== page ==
In spite of this week’s horrific news from Las Vegas, I remain convinced that Americans, on the whole, are the most kind, moral, and resilient people on the planet. This is why crimes and tragedies such as mass shootings shake us to the core; they challenge what we know about ourselves, along with the sense of justice that binds together a free and peaceful society. Without faith in justice – our collective sense of knowing right from wrong – society falls apart at the seams.
Therefore, amongst all the news of tragedy this week, it behooves us to focus at least some of our emotional energy on the good news coming from a major facet of justice in American society — the Federal Bureau of Investigation, and its newly sworn-in director, Christopher Wray.
I had the honor of attending Wray’s swearing-in ceremony in Washington last week; and the praise directed to him during the event, along with what I know of Wray from his time spent in Atlanta as an Assistant United States Attorney, as a top official at Main Justice during the second Bush Administration, and as an attorney in private practice, demonstrate there is much to be optimistic about regarding his tenure at an agency suffering through a period of waning public confidence.
Wray’s speech at his investiture was rife with heartfelt and genuine respect for the FBI as an institution, acknowledging the agency’s proud history of sacrifice and integrity in pursuit of its mission. His remarks also offered a glimpse at his refreshingly professional approach to directing the FBI. This is a welcome change of pace.
To be sure, over the decades as a watchdog of government abuse of power, I have been hard on the FBI and other federal law enforcement agencies when they fail to truly uphold the law and the Constitution. For example, the conduct of federal agencies during the Waco (1993) and Ruby Ridge (1992) sieges warranted intense scrutiny and scorn for failing to stay within both operational and legal boundaries during the incidents; and I was among those who demanded that they be held accountable.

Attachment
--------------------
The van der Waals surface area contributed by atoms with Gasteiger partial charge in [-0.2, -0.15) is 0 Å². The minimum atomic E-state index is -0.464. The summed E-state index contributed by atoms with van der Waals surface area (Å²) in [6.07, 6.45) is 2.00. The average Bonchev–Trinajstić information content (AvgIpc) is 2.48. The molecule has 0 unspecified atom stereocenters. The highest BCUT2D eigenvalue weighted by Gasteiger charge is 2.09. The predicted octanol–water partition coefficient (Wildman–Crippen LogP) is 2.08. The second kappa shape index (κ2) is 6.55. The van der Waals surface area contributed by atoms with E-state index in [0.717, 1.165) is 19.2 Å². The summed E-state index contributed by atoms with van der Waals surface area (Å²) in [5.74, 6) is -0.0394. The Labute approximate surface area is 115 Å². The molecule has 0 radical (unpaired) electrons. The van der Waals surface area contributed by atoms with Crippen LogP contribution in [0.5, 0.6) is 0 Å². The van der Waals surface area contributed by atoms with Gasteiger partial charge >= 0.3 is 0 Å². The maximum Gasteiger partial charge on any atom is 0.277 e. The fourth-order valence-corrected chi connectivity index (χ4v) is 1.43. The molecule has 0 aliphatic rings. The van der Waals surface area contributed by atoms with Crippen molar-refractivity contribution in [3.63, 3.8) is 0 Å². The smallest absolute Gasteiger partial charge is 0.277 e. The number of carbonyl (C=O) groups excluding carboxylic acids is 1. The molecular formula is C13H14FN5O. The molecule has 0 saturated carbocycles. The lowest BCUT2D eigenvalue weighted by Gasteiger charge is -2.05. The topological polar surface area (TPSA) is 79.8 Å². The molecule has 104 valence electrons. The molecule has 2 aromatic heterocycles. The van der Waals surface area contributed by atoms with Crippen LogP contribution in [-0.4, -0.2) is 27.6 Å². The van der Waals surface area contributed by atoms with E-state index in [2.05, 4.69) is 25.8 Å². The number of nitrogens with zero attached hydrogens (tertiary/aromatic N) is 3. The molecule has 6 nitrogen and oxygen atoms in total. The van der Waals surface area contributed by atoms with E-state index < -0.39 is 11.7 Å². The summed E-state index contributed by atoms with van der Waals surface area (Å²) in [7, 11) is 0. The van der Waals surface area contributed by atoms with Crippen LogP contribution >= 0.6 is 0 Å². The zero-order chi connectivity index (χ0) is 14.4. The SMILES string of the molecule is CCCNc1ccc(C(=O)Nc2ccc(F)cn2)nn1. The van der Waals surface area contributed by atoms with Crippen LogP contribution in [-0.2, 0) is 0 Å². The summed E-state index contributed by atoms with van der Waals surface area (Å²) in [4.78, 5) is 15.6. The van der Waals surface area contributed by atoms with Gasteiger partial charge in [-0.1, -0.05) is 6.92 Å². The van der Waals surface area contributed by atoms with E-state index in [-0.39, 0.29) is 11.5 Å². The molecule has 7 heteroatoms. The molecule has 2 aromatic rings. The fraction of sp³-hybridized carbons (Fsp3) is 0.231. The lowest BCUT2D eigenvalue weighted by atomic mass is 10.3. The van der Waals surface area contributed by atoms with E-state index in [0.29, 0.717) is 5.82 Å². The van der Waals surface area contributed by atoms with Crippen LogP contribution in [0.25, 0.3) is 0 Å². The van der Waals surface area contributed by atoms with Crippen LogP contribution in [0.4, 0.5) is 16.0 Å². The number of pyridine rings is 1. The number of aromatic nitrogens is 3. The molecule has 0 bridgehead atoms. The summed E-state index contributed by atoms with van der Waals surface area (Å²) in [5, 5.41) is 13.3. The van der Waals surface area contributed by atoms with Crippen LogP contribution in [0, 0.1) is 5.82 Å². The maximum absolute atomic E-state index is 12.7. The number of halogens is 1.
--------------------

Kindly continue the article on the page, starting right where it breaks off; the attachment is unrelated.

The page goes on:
In the short term, accountability ensures the guilty and corrupt are punished for their crimes. For the longer term, accountability is the first step in helping to ensure such mistakes are not repeated. Pleasantly, this was a theme in Wray’s remarks. The FBI’s history “hasn’t come without missteps… without errors in judgment,” said the new Director. But the former prosecutor did not leave it at that, as others might have; he continued: “But we take those mistakes, and we learn from them. We get better at doing what we need to do, and closer to being the very best we can be.”
Wray may have been referring to the historical “missteps” and “errors in judgement” like those I mentioned above, but it is not hard to infer he may also have been referring to those of his predecessor, James Comey, who took center stage in a political drama in which neither he nor the agency should ever find themselves. Fortunately, Wray carries no such baggage. “A director must know it is not about him, but about security, justice and law,” Attorney General Jeff Sessions said of Wray at the ceremony; concluding that, “Director Wray meets that test in full… He has no hidden agendas.”
This is precisely what the FBI needs at this moment in time. It needs a restart that puts its mission — “to protect the American people and uphold the Constitution,” as Wray put it — at the forefront of the agency, rather than be driven – even in part – by any political or other hidden agenda. It needs a leader who “always pursue[s] justice,” as Wray eloquently put it, echoing James Madison in the Federalist Papers that justice is indeed the ultimate goal and purpose of government; and always with a “drive and passion for excellence.” Finally, it needs a director who does not see himself as bigger than the agency he leads. Wray is that leader.
It is certainly a high bar set for him and the Bureau, but listening to Wray speak, and hearing others like Sessions speak of him, it is clear that Wray is the right man for the job, at exactly the right time. His plate is full already; but by every measure, he is well-poised to take on the challenges.